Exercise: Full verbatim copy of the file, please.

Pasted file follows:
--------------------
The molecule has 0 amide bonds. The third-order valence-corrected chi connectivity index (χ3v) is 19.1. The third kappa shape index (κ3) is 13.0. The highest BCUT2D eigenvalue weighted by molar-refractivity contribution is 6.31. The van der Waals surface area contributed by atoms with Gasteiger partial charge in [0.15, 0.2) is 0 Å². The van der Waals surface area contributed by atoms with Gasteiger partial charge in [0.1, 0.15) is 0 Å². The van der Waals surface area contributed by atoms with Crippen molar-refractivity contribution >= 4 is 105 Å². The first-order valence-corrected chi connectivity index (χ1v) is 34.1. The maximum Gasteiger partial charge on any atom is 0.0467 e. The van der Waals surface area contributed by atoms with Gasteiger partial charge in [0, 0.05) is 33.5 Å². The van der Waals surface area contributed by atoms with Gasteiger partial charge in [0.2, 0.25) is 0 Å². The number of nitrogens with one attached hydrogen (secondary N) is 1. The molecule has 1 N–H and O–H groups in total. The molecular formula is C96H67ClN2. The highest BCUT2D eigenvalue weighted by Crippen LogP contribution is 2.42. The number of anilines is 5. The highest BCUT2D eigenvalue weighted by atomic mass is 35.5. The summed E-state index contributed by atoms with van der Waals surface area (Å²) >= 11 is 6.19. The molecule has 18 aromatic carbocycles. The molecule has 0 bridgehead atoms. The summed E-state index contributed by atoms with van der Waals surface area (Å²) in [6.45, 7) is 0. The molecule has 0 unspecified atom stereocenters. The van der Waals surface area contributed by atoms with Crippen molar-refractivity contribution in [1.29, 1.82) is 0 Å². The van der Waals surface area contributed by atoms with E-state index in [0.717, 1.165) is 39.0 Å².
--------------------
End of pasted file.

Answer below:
The molecule has 0 amide bonds. The third-order valence-corrected chi connectivity index (χ3v) is 19.1. The third kappa shape index (κ3) is 13.0. The highest BCUT2D eigenvalue weighted by molar-refractivity contribution is 6.31. The van der Waals surface area contributed by atoms with Gasteiger partial charge in [0.15, 0.2) is 0 Å². The van der Waals surface area contributed by atoms with Gasteiger partial charge in [0.1, 0.15) is 0 Å². The van der Waals surface area contributed by atoms with Crippen molar-refractivity contribution >= 4 is 105 Å². The first-order valence-corrected chi connectivity index (χ1v) is 34.1. The maximum Gasteiger partial charge on any atom is 0.0467 e. The van der Waals surface area contributed by atoms with Gasteiger partial charge in [0, 0.05) is 33.5 Å². The van der Waals surface area contributed by atoms with Gasteiger partial charge in [0.2, 0.25) is 0 Å². The number of nitrogens with one attached hydrogen (secondary N) is 1. The molecule has 1 N–H and O–H groups in total. The molecular formula is C96H67ClN2. The highest BCUT2D eigenvalue weighted by Crippen LogP contribution is 2.42. The number of anilines is 5. The highest BCUT2D eigenvalue weighted by atomic mass is 35.5. The summed E-state index contributed by atoms with van der Waals surface area (Å²) >= 11 is 6.19. The molecule has 18 aromatic carbocycles. The molecule has 0 bridgehead atoms. The summed E-state index contributed by atoms with van der Waals surface area (Å²) in [6.45, 7) is 0. The molecule has 0 unspecified atom stereocenters. The van der Waals surface area contributed by atoms with Crippen molar-refractivity contribution in [1.29, 1.82) is 0 Å². The van der Waals surface area contributed by atoms with E-state index in [0.717, 1.165) is 39.0 Å².